Don’t try to “find your passion.” Instead, take an optimal learning approach to your career.

If you are a college student or recent grad confused about your career path, understanding optimal learning can help frame your thinking around how tackle that confusion and begin charting your own course.

“Find your passion” is bad career advice, especially for students.

So many career resources advise people to “find and pursue their passion.” Some example articles of this sort:

I do agree that there is some benefit to this line of thinking — it encourages people to reflect and identify their internal drivers. But based on my own experience, I don’t think “finding your passion” is a constructive mindset to have because…

  • …it’s too tall of an order, especially for young people with little real world experience. It can paralyze people from taking the first plunge with an open mind by pressuring them to theoretically over-analyze their options in order to identify the “perfect” one.
  • …passion isn’t static. “Finding your passion” makes it sound like there’s a concrete passion that you should be able to locate. In my view, passion gets cultivated over time as you learn more about yourself and the world. It’s important to keep an open mind rather than be narrowly focused on searching for a “right” answer.
  • …it’s not actionable. What does “finding your passion” even mean? It’s too abstract.

By the way, I’m not the first one who thinks this way:

It’s better to take an optimal learning approach to career development.

In statistics and computational mathematics, there is a concept called optimal learning. It’s about “how to collect information as efficiently as possible, primarily for settings where collecting information is time consuming and expensive.” In a nutshell, optimal learning optimizes the tradeoff between the exploration of the unknowns (expending resources today to gain new information that can potentially enable better decisions in the future) and the exploitation of the better knowns (cashing in on options that have higher expected benefits).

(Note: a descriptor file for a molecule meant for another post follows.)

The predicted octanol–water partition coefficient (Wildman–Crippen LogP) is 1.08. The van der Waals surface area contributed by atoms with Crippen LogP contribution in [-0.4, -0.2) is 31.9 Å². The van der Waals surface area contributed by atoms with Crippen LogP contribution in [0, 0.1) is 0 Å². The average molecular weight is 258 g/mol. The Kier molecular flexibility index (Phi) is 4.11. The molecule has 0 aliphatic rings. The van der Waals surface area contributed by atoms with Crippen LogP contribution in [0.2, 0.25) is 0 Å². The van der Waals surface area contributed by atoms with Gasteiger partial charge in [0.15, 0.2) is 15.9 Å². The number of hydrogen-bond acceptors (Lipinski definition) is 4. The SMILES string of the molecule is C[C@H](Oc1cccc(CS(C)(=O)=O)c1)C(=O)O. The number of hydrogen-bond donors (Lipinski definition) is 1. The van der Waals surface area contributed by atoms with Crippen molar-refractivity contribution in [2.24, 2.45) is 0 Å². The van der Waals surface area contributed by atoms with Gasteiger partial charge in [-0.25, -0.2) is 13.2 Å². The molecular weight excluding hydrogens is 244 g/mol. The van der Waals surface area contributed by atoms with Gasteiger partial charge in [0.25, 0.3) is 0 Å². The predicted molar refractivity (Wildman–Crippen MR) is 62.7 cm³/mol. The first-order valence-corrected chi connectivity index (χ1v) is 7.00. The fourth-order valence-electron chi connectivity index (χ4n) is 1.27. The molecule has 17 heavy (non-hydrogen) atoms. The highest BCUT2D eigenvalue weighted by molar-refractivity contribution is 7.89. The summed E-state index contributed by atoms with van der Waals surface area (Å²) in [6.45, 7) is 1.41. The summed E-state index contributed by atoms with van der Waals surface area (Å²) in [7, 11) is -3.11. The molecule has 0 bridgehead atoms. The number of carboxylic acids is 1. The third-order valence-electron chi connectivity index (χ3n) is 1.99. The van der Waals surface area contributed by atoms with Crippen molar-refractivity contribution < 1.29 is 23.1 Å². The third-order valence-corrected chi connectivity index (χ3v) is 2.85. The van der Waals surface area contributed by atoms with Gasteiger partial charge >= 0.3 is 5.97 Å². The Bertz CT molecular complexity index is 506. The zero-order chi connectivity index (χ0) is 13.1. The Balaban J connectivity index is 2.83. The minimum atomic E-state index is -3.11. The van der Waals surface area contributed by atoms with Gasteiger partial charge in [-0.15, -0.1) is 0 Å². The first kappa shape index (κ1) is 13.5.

There is an elegant solution concept in optimal learning, called the knowledge gradient. It says to choose an option with the highest expected marginal value of a measurement in terms of the value of the information gained by the measurement. That is, the knowledge gradient does not identify the choice simply based on the expected value; rather, it identifies the choice which will do the most to help eventually identify the best choice, based on the expected value as well as the uncertainty around the different possible choices.

Illustration (source):

If we have five alternatives (as shown below) with different levels of uncertainty about each alternative, we want to evaluate the alternative that offers the greatest chance of improving the final solution. So alternative 2 may be much more attractive to evaluate than alternatives 3 and 4.

(For more info on optimal learning, check out this introductory paper by Professor Warren Powell at Princeton).

I have found optimal learning to be highly applicable to career navigation for the following reasons:

  • There is an overwhelming number of different career options that a typical college student can consider
  • There are many dimensions to think about when deciding on a career path
  • Every attempt at collecting information (i.e., trying out a job) is costly, so you want to be thoughtful about maximizing the efficiency of your search

So how would you go about applying optimal learning to your own career? Here are the main steps:

1. Establish your “priors” (i.e., your initial sense of what you like and don’t like)

Below are some dimensions that I think students should think about.

  • Problem space. What problems energize you? (K-12 education? Economic development in emerging markets? Poverty alleviation? Climate change?)